New York Times Co. v. Sullivan
|The New York Times Co. v. Sullivan|
|Argued January 6, 1964|
Decided March 9, 1964
|Full case name||The New York Times Company v. L. B. Sullivan|
|Prior history||Judgment for plaintiff, Circuit Court, Montgomery County, Alabama; motion for new trial denied, Circuit Court, Montgomery County; affirmed, 144 So. 2d 25 (Ala. 1962); certiorari granted, 371 U.S. 946 (1963)|
|A newspaper can be held liable for libel for making false defamatory statements about the official conduct of a public official only if the statements were made with knowing or reckless disregard for the truth. Supreme Court of Alabama reversed.|
|Majority||Brennan, joined by Warren, Clark, Harlan, Stewart, White|
|Concurrence||Black, joined by Douglas|
|Concurrence||Goldberg, joined by Douglas|
New York Times Co. v. Sullivan, 376 U.S. 254 (1964), was a landmark
Before this decision, there were nearly US $300,000,000 in libel actions from the Southern states outstanding against news organizations, as part of a focused effort by Southern officials to use defamation lawsuits as a means of preventing critical coverage of civil rights issues in out-of-state publications. The Supreme Court's decision, and its adoption of the actual malice standard, reduced the financial hazard from potential defamation claims, and thus countered the efforts by public officials to use these claims to suppress political criticism.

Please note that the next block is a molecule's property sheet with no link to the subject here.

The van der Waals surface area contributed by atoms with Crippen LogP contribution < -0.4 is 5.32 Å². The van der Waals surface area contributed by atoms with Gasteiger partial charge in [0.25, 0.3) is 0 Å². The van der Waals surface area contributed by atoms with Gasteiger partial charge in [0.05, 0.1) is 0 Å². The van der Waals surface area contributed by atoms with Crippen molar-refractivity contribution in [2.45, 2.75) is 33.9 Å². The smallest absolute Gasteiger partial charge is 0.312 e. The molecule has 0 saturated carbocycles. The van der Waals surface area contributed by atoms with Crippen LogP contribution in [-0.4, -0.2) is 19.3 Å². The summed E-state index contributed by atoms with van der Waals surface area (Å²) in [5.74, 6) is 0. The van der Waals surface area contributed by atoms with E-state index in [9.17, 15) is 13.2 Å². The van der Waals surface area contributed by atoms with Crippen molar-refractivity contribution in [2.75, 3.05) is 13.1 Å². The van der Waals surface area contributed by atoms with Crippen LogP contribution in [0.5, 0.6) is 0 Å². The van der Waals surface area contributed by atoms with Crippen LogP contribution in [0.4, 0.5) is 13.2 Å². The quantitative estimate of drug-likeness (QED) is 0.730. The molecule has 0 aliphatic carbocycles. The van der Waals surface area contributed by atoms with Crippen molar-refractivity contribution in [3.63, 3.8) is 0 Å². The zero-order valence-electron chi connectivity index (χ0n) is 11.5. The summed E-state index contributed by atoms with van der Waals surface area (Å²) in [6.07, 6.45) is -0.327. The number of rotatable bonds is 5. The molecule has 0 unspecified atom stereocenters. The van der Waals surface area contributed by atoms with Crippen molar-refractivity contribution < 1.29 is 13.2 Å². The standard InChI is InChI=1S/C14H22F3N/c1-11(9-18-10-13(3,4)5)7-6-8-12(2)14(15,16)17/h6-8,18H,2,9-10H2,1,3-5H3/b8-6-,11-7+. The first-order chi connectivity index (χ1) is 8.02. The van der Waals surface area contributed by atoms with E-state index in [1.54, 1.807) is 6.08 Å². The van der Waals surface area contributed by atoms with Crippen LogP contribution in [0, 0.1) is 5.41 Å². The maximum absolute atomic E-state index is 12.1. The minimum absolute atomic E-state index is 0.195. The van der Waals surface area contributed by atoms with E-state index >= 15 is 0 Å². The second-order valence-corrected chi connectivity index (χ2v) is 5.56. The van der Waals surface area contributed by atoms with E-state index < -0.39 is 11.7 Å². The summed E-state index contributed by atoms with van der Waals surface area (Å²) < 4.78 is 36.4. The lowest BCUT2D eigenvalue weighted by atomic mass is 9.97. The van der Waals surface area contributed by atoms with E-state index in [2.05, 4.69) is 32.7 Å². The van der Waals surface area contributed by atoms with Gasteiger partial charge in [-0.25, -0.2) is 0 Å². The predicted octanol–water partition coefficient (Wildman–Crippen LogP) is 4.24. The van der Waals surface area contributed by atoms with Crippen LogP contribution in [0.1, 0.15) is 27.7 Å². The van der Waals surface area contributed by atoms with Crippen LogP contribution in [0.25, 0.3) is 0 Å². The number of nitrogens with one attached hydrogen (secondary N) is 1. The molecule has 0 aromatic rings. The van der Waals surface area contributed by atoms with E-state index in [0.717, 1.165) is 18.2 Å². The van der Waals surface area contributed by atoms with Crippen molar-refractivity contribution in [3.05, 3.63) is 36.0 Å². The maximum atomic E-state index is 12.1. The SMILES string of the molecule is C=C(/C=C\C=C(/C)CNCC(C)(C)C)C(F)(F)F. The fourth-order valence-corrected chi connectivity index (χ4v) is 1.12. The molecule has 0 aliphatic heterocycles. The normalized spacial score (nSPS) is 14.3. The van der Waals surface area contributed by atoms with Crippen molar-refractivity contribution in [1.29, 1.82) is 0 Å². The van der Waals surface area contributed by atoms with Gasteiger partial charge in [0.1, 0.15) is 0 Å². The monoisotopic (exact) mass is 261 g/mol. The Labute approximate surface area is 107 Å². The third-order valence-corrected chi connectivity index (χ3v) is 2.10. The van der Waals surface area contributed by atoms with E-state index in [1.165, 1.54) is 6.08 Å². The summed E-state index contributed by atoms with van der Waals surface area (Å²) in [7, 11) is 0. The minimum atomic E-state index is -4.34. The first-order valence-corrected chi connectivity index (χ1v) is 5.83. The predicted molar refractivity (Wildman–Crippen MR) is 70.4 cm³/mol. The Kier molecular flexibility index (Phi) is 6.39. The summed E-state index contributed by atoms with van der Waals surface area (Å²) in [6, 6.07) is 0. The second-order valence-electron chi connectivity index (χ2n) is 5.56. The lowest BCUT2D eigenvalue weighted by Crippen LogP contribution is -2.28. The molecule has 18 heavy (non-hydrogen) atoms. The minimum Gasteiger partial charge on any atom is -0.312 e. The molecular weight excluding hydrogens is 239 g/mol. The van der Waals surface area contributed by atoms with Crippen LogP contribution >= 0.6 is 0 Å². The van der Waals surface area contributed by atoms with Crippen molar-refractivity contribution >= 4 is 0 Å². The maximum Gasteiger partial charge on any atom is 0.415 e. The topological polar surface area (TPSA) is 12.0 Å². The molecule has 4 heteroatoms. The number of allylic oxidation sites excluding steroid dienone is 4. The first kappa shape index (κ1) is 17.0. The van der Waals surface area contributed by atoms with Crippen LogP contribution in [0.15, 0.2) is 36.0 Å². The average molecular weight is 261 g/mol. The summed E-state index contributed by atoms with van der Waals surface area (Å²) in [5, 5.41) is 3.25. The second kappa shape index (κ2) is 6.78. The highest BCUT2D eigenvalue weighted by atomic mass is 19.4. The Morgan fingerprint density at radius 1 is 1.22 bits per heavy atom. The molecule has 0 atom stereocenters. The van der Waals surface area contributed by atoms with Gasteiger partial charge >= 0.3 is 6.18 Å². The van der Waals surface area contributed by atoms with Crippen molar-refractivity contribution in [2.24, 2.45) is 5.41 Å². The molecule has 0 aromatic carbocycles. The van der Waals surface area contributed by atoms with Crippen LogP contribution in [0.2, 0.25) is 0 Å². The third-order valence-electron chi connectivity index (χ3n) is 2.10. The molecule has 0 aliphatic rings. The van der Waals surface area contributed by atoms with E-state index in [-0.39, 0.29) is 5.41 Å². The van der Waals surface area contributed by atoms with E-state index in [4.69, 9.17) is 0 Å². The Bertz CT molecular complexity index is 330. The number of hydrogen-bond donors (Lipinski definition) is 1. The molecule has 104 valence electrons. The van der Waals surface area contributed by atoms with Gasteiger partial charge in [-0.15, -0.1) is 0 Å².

On March 29, 1960,
Because Alabama law denied public officers recovery of punitive damages in a libel action on their official conduct unless they first made a written demand for a public retraction and the defendant failed or refused to comply, Sullivan sent such a request. The Times did not publish a retraction in response to the demand. Instead, its lawyers wrote a letter stating, among other things, that "we ... are somewhat puzzled as to how you think the statements in any way reflect on you," and "you might, if you desire, let us know in what respect you claim that the statements in the advertisement reflect on you."
Sullivan did not respond but instead filed a libel suit a few days later. He also sued four African-American ministers mentioned in the ad:
The Times subsequently published a retraction of the advertisement upon the demand of Governor
We did that because we didn't want anything that was published by the Times to be a reflection on the State of Alabama and the Governor was, as far as we could see, the embodiment of the State of Alabama and the proper representative of the state and, furthermore, we had by that time learned more of the actual facts which the ad purported to recite and, finally, the ad did refer to the action of the state authorities and the Board of Education presumably of which the Governor is the ex officio chairman ...
However, the Secretary also testified he did not think that "any of the language in there referred to Mr. Sullivan."
Sullivan won $500,000 in an Alabama court judgment. The state supreme court affirmed on August 30, 1962, saying "The First Amendment of the U.S. Constitution does not protect libelous publications". The Times appealed to the United States Supreme Court.
Constitutional law scholar
Loeb later called the libel cases he argued for The New York Times "the heaviest responsibility I've ever had since I began practicing law."